Lessons from #diliriş_ertuğrul:
I have often seen questions like these with either excited Yes's or some excuse for why its boring, lengthy, not well made, etc.
Apart from the usual arguments in its favour such as its non-eurocentric, Muslim history & cultural content 1/n https://twitter.com/youdawood/status/1247750584351879179
There are other lessons that the content of the series offer which can go unappreciated. I'll try to make a non-exhaustive list:
1. Detailed depiction of collectivist, tribal life, which was a lived reality for many in our quite recent past. However due to the modern rupture 2/n
with this past, we are not able to understand many aspects of our culture that we automatically consider backward. E.g. the role of all members of the tribe in the survival of the tribe, where each skill big or small was valuable -from protecting the tribe to making weapons 3/n
Knowledge of weaving carpets & other crafts (usually the responsibility of the womenfolk) which was the monetary backbone of the tribe, knowledge of medicine and healthcare ( both men & women involved),statecraft that could afford key advantage in comparison to other tribes, 4/n
Culinary skills that added to the repute and honour of the tribe as a whole when inviting important guests, knowledge of soil and weather conditions for acquiring better agricultural and grazing opportunities for the whole tribe, the list is endless. Many of these skills 5/n
are completely undervalued today, and expertise in them is considered to be a mere hobby or worse a sign of backwardness (hinting at women-related skills).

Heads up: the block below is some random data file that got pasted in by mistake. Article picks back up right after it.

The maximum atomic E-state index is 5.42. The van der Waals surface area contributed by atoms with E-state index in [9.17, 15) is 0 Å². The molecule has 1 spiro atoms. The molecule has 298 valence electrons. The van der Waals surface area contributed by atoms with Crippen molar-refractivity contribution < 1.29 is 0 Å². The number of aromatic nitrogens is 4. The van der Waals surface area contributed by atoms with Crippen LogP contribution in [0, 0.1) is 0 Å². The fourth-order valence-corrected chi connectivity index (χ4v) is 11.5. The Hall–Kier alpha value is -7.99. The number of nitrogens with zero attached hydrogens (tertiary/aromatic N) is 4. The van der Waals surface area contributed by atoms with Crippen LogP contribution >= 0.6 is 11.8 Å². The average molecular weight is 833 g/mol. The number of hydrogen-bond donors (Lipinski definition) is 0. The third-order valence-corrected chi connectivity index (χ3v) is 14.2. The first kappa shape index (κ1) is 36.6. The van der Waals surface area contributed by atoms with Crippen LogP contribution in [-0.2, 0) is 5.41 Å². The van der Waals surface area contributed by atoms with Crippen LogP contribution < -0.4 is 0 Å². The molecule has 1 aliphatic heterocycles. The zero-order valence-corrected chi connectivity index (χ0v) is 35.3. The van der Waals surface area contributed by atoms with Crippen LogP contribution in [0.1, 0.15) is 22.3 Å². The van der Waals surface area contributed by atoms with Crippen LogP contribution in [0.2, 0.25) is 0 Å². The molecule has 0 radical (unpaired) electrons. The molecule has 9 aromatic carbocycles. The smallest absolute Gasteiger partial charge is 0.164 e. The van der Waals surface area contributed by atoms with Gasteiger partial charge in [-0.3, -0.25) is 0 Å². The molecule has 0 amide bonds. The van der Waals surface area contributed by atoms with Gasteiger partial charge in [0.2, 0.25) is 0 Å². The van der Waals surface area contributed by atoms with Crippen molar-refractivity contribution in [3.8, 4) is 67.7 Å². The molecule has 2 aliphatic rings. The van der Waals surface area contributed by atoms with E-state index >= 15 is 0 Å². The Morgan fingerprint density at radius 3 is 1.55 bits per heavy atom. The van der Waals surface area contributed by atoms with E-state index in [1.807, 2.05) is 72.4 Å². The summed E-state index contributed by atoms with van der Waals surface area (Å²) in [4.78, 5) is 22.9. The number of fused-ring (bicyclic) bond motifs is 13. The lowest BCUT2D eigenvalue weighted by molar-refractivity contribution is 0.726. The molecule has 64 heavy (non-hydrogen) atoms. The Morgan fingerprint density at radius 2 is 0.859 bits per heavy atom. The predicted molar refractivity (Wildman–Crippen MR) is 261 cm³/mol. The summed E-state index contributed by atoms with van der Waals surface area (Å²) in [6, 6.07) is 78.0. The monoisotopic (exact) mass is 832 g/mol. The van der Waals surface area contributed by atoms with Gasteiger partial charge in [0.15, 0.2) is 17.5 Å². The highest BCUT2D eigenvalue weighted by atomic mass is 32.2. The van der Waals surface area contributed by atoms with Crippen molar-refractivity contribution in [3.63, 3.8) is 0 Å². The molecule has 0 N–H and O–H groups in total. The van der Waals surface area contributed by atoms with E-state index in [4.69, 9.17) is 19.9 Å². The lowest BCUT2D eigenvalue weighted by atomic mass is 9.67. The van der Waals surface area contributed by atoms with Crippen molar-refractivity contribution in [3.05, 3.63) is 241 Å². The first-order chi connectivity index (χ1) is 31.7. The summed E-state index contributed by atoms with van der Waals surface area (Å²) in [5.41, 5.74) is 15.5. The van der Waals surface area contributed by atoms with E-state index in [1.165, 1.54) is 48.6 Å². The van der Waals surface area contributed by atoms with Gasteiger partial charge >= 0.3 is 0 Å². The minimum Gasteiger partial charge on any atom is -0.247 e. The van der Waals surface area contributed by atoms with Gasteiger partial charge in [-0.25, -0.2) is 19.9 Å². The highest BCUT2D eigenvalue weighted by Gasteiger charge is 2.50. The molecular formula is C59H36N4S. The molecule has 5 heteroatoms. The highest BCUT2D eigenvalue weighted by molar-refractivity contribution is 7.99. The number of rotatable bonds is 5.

2. Nature of the State prior to nation-states,where the State was only responsible for securing the borders & security 6/n
of the lands against absolute lawlessness such as robbery etc. All other matters were decided independently and locally by the tribes themselves, and were not affected by a change of power at the State level. Compare this to the powers that we grant to nation states today in 7/n
deciding even the most private of our affairs such as authority to validate marriage and divorce, education of our children, and so on.

3. How decision-making took place at the tribal level, with all its political maneuverings, vested interests as well as statesmanship. 8/n
The delicate balance btw leadership and trust of the tribesmen, without which the tribal head could not make a single decision. Our historical amnesia makes us forget that democratic politics can and have existed before the advent of modern liberal nation-state democracies. 9/n
4.The existence of religiously/ethnically pluralistic societies that thrived under a common State (be it Turkic Muslim tribes under Christian Byzantine rule or the various Christian denominations under the Muslim Seljuks). Today, such pluralistic societies are only envisaged 10/n
as the gift of liberal democracies, that too with such reservations about the 'ideal citizen'.

I don't want to eulogize the past, but sometimes our modern state of amnesia needs a dose of historic reality,which the creators of Ertuğrul seem to have made an effort to provide n/n
So yes, do watch Ertuğrul, without expecting the production quality of GamesofThrone and some such which often make you numb to uncalled for violence and nudity.
Also, I found this excellent reaction of a non-Muslim watching Ertuğrul. Hilarious! https://medium.com/@gutbloom/ertugrul-resurrection-a-television-odyssey-57558ec7383b
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